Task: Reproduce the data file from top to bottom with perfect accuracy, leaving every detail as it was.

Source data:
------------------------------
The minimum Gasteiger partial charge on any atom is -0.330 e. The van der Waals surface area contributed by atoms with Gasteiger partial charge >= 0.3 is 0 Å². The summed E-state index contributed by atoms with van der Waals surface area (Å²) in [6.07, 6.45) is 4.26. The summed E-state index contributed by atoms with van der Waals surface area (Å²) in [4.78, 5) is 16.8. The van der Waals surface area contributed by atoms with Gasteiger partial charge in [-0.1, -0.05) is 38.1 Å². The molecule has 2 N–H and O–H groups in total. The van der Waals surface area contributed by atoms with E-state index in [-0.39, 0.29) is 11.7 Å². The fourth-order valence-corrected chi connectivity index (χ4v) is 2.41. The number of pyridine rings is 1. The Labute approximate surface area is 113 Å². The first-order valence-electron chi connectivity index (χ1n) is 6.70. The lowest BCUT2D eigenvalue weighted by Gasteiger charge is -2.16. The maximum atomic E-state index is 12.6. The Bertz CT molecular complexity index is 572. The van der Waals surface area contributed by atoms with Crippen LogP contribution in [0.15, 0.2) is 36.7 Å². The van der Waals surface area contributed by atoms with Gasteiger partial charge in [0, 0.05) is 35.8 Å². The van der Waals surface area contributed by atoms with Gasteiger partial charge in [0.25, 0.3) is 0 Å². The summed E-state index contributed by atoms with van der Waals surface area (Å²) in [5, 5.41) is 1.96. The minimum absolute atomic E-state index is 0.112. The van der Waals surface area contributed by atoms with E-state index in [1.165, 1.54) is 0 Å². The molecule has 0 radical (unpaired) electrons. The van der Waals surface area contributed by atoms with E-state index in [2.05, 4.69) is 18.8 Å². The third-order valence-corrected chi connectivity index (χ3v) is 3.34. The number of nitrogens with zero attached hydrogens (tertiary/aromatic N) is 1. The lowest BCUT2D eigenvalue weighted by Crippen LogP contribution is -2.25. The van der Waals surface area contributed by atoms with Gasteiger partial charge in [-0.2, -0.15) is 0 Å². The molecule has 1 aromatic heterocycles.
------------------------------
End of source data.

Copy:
The minimum Gasteiger partial charge on any atom is -0.330 e. The van der Waals surface area contributed by atoms with Gasteiger partial charge >= 0.3 is 0 Å². The summed E-state index contributed by atoms with van der Waals surface area (Å²) in [6.07, 6.45) is 4.26. The summed E-state index contributed by atoms with van der Waals surface area (Å²) in [4.78, 5) is 16.8. The van der Waals surface area contributed by atoms with Gasteiger partial charge in [-0.1, -0.05) is 38.1 Å². The molecule has 2 N–H and O–H groups in total. The van der Waals surface area contributed by atoms with E-state index in [-0.39, 0.29) is 11.7 Å². The fourth-order valence-corrected chi connectivity index (χ4v) is 2.41. The number of pyridine rings is 1. The Labute approximate surface area is 113 Å². The first-order valence-electron chi connectivity index (χ1n) is 6.70. The lowest BCUT2D eigenvalue weighted by Gasteiger charge is -2.16. The maximum atomic E-state index is 12.6. The Bertz CT molecular complexity index is 572. The van der Waals surface area contributed by atoms with Crippen LogP contribution in [0.15, 0.2) is 36.7 Å². The van der Waals surface area contributed by atoms with Gasteiger partial charge in [0, 0.05) is 35.8 Å². The van der Waals surface area contributed by atoms with Gasteiger partial charge in [0.25, 0.3) is 0 Å². The summed E-state index contributed by atoms with van der Waals surface area (Å²) in [5, 5.41) is 1.96. The minimum absolute atomic E-state index is 0.112. The van der Waals surface area contributed by atoms with E-state index in [1.165, 1.54) is 0 Å². The molecule has 0 radical (unpaired) electrons. The van der Waals surface area contributed by atoms with E-state index in [2.05, 4.69) is 18.8 Å². The third-order valence-corrected chi connectivity index (χ3v) is 3.34. The number of nitrogens with zero attached hydrogens (tertiary/aromatic N) is 1. The lowest BCUT2D eigenvalue weighted by Crippen LogP contribution is -2.25. The van der Waals surface area contributed by atoms with Gasteiger partial charge in [-0.2, -0.15) is 0 Å². The molecule has 1 aromatic heterocycles.